There are many reasons you might want to write a nonfiction book. Publishing a book can help you grow your business, to tell your personal story, or simply to share your knowledge.
But it’s not easy to write an entire manuscript on your own. So, how exactly do you write a great nonfiction book?
The short answer is that it takes a lot of time and perseverance, but you can do it successfully if you know the right steps to follow.
In this article, we’ll give you a step-by-step guide for how to write a nonfiction book.
6 Steps to Writing a Nonfiction Book
Writing nonfiction can be broken down into six steps:
Start by defining your goal
Do your research
Structure the book
Plan your writing schedule
Write the first draft
Revise and edit
Let’s take a closer look at how to complete each of these steps.
How to Start a Nonfiction Book
Before you put your pen to paper, you have to know what you’re writing about. You need to figure out the goal of your book—the reason why you’re writing it.
Start by asking yourself three important questions:
What’s the topic of your book?
Who’s your target audience?
Why do you need to write this book?
For example, maybe the topic of the book is the secret lives of plants, your target audience is amateur botanists, and you need to write it because you want to inspire people to respect the environment.
Or maybe you’re writing a memoir about your journey to becoming a successful CEO, your target audience is anyone who’s interested in business, and you need to write it because you want to share your life lessons with future generations.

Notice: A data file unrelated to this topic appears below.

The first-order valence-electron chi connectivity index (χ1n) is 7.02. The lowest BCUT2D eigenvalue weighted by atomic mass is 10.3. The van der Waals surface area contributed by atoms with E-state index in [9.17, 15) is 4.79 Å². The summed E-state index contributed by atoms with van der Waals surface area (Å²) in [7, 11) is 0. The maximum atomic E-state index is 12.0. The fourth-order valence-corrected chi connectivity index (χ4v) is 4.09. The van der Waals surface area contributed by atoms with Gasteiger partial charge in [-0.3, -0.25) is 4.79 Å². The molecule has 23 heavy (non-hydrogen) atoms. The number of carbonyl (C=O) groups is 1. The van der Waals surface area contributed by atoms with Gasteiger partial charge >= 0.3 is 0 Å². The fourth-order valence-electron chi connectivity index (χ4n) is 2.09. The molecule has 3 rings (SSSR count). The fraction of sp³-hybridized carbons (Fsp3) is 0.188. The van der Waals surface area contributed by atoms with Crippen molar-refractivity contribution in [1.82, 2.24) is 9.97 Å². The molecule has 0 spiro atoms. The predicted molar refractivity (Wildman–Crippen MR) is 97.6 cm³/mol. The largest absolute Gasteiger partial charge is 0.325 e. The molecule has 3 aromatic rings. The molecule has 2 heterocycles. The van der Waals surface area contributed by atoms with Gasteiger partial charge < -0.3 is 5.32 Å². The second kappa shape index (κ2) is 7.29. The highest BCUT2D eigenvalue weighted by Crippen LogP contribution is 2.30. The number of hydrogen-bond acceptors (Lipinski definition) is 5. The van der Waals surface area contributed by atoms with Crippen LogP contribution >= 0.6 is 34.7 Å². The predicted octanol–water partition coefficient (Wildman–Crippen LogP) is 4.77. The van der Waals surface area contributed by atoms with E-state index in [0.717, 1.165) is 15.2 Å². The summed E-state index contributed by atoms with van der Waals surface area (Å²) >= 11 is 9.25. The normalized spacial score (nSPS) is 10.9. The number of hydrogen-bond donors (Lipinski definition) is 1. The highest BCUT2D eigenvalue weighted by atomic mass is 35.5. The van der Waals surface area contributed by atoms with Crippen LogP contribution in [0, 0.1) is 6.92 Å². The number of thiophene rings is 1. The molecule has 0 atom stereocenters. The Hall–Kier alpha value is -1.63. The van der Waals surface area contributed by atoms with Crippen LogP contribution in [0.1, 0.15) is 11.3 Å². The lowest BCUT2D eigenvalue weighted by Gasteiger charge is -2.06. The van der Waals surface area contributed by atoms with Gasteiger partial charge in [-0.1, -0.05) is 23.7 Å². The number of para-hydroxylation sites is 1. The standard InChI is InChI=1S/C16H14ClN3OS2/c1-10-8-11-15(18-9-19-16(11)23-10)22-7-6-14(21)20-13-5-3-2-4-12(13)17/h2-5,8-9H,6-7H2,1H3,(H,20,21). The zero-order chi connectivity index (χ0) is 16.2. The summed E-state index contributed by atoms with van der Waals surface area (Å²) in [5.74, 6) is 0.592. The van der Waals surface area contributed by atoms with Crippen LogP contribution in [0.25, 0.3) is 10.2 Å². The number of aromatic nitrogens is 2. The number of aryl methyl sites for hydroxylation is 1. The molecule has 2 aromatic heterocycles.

You can get even more specific with these questions by asking more detailed questions about your answers to each one.
For the first question, you might ask: what questions do you hope to answer with your book? What makes your book stand out from the crowd?
For the second question, you might ask: does your target audience prefer serious books or humorous books? How much do they already know about this topic before reading your book?
For the third question, you might ask: what expertise or life experience can you bring to the table that no other authors would have? How do you hope readers will be impacted by reading your book?
Regardless of what type of book you’re writing, the answers to these questions will give you a clear goal that keeps you on track throughout the writing process.
How to Research a Nonfiction Book
When you write a book, you’re not building a knowledge base from scratch. Instead, you’re adding your voice to an existing field of expertise.
It’s important to understand what’s already out there before you add to it, so you don’t reinvent the wheel. So, do as much research as you can on the topic you’re writing about.
Go to your local library, tell them about your manuscript, and ask the librarians if they have books they’d recommend. Academic libraries can also be a great resource if you have access to them.
Another great option is to look up experts on your topic and ask if they’d be willing to schedule an interview. Sure, a few will say no, but many will be honored that you asked for their help.
Finally, don’t forget to read other nonfiction books that are similar to the one you’re planning to write. How do they tackle the questions you’re trying to address? What can you learn from them, both in terms of content and in terms of style?
Remember that doing your research can be an ongoing process. You can keep adding to your research throughout the outlining and editing stages, especially if new research topics arise after you get started.
How to Structure a Nonfiction Book
If you want your book to make an impact, you need to make sure it has a clear, coherent structure that readers can easily understand.